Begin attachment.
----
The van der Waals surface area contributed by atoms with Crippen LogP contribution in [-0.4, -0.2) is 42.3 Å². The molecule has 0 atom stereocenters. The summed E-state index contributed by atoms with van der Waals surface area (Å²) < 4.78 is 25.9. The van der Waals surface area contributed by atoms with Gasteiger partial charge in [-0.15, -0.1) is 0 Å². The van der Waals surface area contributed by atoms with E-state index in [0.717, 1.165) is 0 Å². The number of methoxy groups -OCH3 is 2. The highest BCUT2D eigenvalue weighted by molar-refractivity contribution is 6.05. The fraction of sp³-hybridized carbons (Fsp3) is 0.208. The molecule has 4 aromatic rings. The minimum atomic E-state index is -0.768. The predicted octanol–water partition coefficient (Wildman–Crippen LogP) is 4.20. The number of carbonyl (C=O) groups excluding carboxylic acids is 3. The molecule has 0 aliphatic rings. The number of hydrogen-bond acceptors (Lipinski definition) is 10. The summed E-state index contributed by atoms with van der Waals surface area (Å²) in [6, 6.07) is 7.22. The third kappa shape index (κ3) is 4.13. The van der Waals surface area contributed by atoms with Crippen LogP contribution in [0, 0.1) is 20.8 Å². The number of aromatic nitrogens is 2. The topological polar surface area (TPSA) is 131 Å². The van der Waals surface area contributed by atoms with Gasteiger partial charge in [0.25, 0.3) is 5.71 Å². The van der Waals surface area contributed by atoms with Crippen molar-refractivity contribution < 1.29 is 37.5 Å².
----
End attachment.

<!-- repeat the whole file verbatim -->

The van der Waals surface area contributed by atoms with Crippen LogP contribution in [-0.4, -0.2) is 42.3 Å². The molecule has 0 atom stereocenters. The summed E-state index contributed by atoms with van der Waals surface area (Å²) < 4.78 is 25.9. The van der Waals surface area contributed by atoms with Gasteiger partial charge in [-0.15, -0.1) is 0 Å². The van der Waals surface area contributed by atoms with E-state index in [0.717, 1.165) is 0 Å². The number of methoxy groups -OCH3 is 2. The highest BCUT2D eigenvalue weighted by molar-refractivity contribution is 6.05. The fraction of sp³-hybridized carbons (Fsp3) is 0.208. The molecule has 4 aromatic rings. The minimum atomic E-state index is -0.768. The predicted octanol–water partition coefficient (Wildman–Crippen LogP) is 4.20. The number of carbonyl (C=O) groups excluding carboxylic acids is 3. The molecule has 0 aliphatic rings. The number of hydrogen-bond acceptors (Lipinski definition) is 10. The summed E-state index contributed by atoms with van der Waals surface area (Å²) in [6, 6.07) is 7.22. The third kappa shape index (κ3) is 4.13. The van der Waals surface area contributed by atoms with Crippen LogP contribution in [0, 0.1) is 20.8 Å². The number of aromatic nitrogens is 2. The topological polar surface area (TPSA) is 131 Å². The van der Waals surface area contributed by atoms with Gasteiger partial charge in [0.25, 0.3) is 5.71 Å². The van der Waals surface area contributed by atoms with Crippen molar-refractivity contribution < 1.29 is 37.5 Å².